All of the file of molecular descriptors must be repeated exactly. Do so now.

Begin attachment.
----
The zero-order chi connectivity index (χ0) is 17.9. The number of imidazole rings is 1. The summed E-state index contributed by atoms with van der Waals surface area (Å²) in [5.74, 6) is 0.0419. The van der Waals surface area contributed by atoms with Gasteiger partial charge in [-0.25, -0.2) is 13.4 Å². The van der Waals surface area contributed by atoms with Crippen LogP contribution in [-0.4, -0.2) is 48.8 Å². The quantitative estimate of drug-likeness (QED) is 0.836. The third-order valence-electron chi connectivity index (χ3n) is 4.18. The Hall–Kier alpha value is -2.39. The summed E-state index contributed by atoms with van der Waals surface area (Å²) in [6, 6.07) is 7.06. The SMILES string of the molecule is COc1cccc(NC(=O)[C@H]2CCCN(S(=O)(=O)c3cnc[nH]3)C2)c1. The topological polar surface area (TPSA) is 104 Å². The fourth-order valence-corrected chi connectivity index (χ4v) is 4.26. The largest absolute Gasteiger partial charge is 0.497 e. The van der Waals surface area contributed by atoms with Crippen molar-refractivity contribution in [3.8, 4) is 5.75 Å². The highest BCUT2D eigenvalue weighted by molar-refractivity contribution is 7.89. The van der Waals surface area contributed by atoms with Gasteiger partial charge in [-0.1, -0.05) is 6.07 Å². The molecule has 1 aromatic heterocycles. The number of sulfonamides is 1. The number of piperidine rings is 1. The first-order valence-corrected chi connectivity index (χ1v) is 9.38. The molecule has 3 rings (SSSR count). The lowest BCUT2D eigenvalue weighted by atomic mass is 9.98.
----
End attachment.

The zero-order chi connectivity index (χ0) is 17.9. The number of imidazole rings is 1. The summed E-state index contributed by atoms with van der Waals surface area (Å²) in [5.74, 6) is 0.0419. The van der Waals surface area contributed by atoms with Gasteiger partial charge in [-0.25, -0.2) is 13.4 Å². The van der Waals surface area contributed by atoms with Crippen LogP contribution in [-0.4, -0.2) is 48.8 Å². The quantitative estimate of drug-likeness (QED) is 0.836. The third-order valence-electron chi connectivity index (χ3n) is 4.18. The Hall–Kier alpha value is -2.39. The summed E-state index contributed by atoms with van der Waals surface area (Å²) in [6, 6.07) is 7.06. The SMILES string of the molecule is COc1cccc(NC(=O)[C@H]2CCCN(S(=O)(=O)c3cnc[nH]3)C2)c1. The topological polar surface area (TPSA) is 104 Å². The fourth-order valence-corrected chi connectivity index (χ4v) is 4.26. The largest absolute Gasteiger partial charge is 0.497 e. The van der Waals surface area contributed by atoms with Crippen molar-refractivity contribution in [3.8, 4) is 5.75 Å². The highest BCUT2D eigenvalue weighted by molar-refractivity contribution is 7.89. The van der Waals surface area contributed by atoms with Gasteiger partial charge in [-0.1, -0.05) is 6.07 Å². The molecule has 1 aromatic heterocycles. The number of sulfonamides is 1. The number of piperidine rings is 1. The first-order valence-corrected chi connectivity index (χ1v) is 9.38. The molecule has 3 rings (SSSR count). The lowest BCUT2D eigenvalue weighted by atomic mass is 9.98.